Recently, my friend Bobby Conway released a new book called Doubting Towards Faith. He even gave me the opportunity to write the foreword. I recommend the book to you not because I wrote the foreword. Rather, I wrote the foreword because it is a timely and excellent book. I hope the books helps the many people who genuinely struggle with doubt.
Doubt is not simply an academic issue for me. In fact, I wish Doubting Towards Faith had existed years ago when I went through my own period of substantial doubt. Even though I have been blessed with amazing friends and family during my entire journey of faith, this book would have been life-giving when I first began to seriously doubt my own beliefs. The insights Bobby shares would have saved me a lot of heartache and given me a helpful roadmap for navigating the world of doubt and faith.
My doubts first hit as a college student. Before this period in my life, my faith was simply something I took for granted. I have fond memories of attending Christian conferences, going on mission trips, and listening to my father as he taught the Bible. My parents raised me in the Christian faith. As a child growing up, I can never remember not believing in the Christian story of the world.
Yet as a college student, I felt the gravity of my beliefs for the first time. What if I were raised in a different family? Is Jesus really the only way to God? How do I know Christianity is true? Sometimes these doubts were so intense they felt paralyzing. I decided to share these doubts with my dad, who has (now) been an evangelist and apologist for over five decades.
His response completely took me by surprise. “I think it’s great that you want to find truth,” he said. “It’s wise not to simply accept things just because you were told them. You need to find out if Christianity is true. You know that your mom and I love you regardless of what you conclude. Seek after truth and take to heart the things your mom and I have taught you. Reject what you have learned growing up only if you believe it is not true.”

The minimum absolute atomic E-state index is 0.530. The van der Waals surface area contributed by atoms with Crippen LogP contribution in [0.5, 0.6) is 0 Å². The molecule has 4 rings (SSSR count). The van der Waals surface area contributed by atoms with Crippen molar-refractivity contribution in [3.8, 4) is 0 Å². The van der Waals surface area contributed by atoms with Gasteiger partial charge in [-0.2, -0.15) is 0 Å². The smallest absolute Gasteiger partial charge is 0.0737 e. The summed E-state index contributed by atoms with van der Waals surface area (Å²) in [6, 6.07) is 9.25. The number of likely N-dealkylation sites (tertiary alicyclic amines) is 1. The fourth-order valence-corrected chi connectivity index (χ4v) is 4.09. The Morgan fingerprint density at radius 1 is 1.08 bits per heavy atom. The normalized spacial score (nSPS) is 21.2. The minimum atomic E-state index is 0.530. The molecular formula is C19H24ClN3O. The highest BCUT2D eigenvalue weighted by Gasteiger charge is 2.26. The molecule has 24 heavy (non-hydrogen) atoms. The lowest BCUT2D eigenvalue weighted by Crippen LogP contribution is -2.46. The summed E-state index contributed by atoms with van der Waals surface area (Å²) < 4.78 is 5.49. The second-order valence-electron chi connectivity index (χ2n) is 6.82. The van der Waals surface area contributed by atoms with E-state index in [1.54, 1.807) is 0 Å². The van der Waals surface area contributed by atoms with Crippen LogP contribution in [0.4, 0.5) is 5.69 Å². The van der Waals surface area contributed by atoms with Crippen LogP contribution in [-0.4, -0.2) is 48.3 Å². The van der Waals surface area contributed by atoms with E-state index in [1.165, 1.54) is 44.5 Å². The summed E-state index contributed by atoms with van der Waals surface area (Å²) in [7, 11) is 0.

As I look back on this experience, now that I am a speaker and apologist myself, I have learned a few key things about doubt. First, doubts don’t have to be the end of faith. In fact, doubts can often be the impetus for the development of a deeper, more genuine faith. This has certainly been true in my life. But this doesn’t happen by accident. It is important to be intentional about how you approach doubt.
Second, don’t doubt alone. Share your doubts with others. When you are in the middle of doubting, it is critical to experience the love, grace, and guidance of the body of Christ. Doubting alone is a recipe for disaster. I thank God for the people who loved me and guided me through my season of doubt.
Third, use your doubts as a motivator for learning. Sometimes I envy those who have the faith of a child and never seem to doubt. I used to be hard on myself until I realized that my questions and doubts often drive me to understand. If I had a simple faith, then I wouldn’t be as motivated to study intelligent design, the historical Jesus, or tough ethical issues. I wouldn’t have the same hunger for knowledge. And yet I have learned to thank God for the people with the gift of faith, for they use their gift to encourage the body of Christ.
The reality of doubt has been ignored for too long in the church. With our age of unlimited information and endless truth-claims, people will inevitably experience doubt. Rather than seeing this as a bad thing, I pray the church will see this as an opportunity to help people go deeper in their faith.
And that is why I am thankful for Doubting Toward Faith. Bobby Conway honestly and insightfully probes the reality of doubt, but also provides hopeful and practical ways forward. Trust me, it’s worth the journey. I have full confidence (and little doubt) that you’ll enjoy reading, studying, and passing it on to others.
Sean McDowell, Ph.D. is an assistant professor of Christian Apologetics at Biola University, a best-selling author of over 15 books, an internationally recognized speaker, and a part-time high school teacher. Follow him on Twitter: @sean_mcdowell and his blog at seanmcdowell.org.